How to Find (and Benefit From) a Retirement-Friendly Employer

Retirement might not be on your radar right now, especially if you’re still getting established in your career. During these early years, you’re probably focused on salary, work environment, location and so on. And of course, you may have to take the job offers you can get.

On average, only about half the employees in a company sign up for offered retirement benefits.  This is a shame for those employees because—as this article will explain—it means they’re leaving thousands of dollars in free money on the table. The good news is that you can take active steps to research retirement plans, make sure you’re getting a reasonably good deal and take full advantage of the free money and tax protection that a solid retirement plan provides.

Recognize your reasons

It’s easier to commit to saving for retirement and keep an eye out for the juiciest retirement plans if you realize just how much you stand to earn by taking advantage of certain programs. You might be surprised to learn how much your savings can multiply if you stash away now. So let’s start with a quick and painless calculation.

Let’s say, for instance, that you’re 25 years old, making $20,000 per year, putting just 10 percent of your salary each month into an interest-earning account. Keep that up, and you could have saved $1.8 million by retirement age. Plug your own figures into a retirement calculator, and you’ll see how little effort it takes to build sizable wealth over the course of your career as long as you start early, contribute consistently and keep your savings in an account that earns interest.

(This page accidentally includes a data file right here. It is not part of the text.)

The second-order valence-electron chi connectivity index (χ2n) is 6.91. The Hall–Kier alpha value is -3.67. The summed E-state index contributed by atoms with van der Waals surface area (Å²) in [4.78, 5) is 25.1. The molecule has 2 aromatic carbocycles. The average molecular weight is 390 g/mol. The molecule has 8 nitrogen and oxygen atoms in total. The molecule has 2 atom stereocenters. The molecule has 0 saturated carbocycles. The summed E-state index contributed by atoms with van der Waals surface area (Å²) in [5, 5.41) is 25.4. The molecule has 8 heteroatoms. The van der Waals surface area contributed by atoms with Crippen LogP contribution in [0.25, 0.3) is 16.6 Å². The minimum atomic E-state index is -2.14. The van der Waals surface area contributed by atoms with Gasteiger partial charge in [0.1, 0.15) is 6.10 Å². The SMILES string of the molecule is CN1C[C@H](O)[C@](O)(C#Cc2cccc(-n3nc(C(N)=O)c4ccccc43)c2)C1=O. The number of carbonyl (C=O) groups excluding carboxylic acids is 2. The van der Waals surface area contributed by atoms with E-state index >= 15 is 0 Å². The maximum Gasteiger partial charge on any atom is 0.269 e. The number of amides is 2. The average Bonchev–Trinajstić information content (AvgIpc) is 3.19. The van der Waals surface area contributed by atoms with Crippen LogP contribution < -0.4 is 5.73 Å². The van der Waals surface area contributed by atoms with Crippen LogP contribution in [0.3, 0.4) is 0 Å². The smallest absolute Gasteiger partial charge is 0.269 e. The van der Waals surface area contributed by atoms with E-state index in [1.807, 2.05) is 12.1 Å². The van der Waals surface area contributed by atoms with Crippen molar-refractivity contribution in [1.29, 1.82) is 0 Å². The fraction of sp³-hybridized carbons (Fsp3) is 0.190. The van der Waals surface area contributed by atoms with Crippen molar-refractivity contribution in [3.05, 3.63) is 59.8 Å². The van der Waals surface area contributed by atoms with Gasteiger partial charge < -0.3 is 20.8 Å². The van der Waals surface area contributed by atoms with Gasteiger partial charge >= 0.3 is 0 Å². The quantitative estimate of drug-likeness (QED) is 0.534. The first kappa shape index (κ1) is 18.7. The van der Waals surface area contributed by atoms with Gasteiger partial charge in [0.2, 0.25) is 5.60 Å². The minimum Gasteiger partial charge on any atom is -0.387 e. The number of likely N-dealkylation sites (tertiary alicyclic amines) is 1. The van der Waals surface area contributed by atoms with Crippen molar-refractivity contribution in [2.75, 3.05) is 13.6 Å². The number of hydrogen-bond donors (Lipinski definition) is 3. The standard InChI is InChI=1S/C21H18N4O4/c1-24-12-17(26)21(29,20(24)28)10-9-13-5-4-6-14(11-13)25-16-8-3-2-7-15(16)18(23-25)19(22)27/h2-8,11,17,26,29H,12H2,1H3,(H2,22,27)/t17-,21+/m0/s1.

“You just can’t beat compound interest,” said John Oldham of Retirement Income Designs. “As Einstein himself once said, “He who understands it, earns it, and he who doesn’t, pays it.” The simple rule of compound interest shows the true value of having time on your side.”

Take note of some tools

Your savings will grow even more quickly if you opt in to the matching retirement contribution plans offered by many employers (you’ll find out how to investigate this in the next two sections) and max out your own portion of the contributions. In a typical matching contribution plan, an employer will put 50 cents into your retirement fund for every dollar you contribute out of your paycheck for, up to six percent of your total salary.

That means if you’re making $50,000 a year and putting away six percent of it ($3,000 per year), the employer will contribute an additional $1,500 per year out of its own pocket—not out of your paycheck—if you’re signed up for this plan. So why not max out your contribution percentage and get as much free money as you can?

Many employers put these retirement contributions into an interest-earning account known as a 401(k). You can supplement this by putting your own money into an Individual Retirement Account or IRA. Money in an IRA cannot be taxed while it’s in the account and will not be taxed when you withdraw it at retirement age. What’s more, money in an IRA earns interest, which piles up over the years. As you can see from a IRA calculator, an IRA that you start from scratch at age 25 that receives $5,000 per year will be worth more than a tax-free $1.2 million by the time you’re 67.

“You can’t get any better than knowing ahead of time what your worst possible tax-paying situation is,” says Peter D’Arruda, CEO of Capital Financial Advisory Group. “So the sooner you can start ‘locking in’ your tax-free savings, the better.”

Compare across companies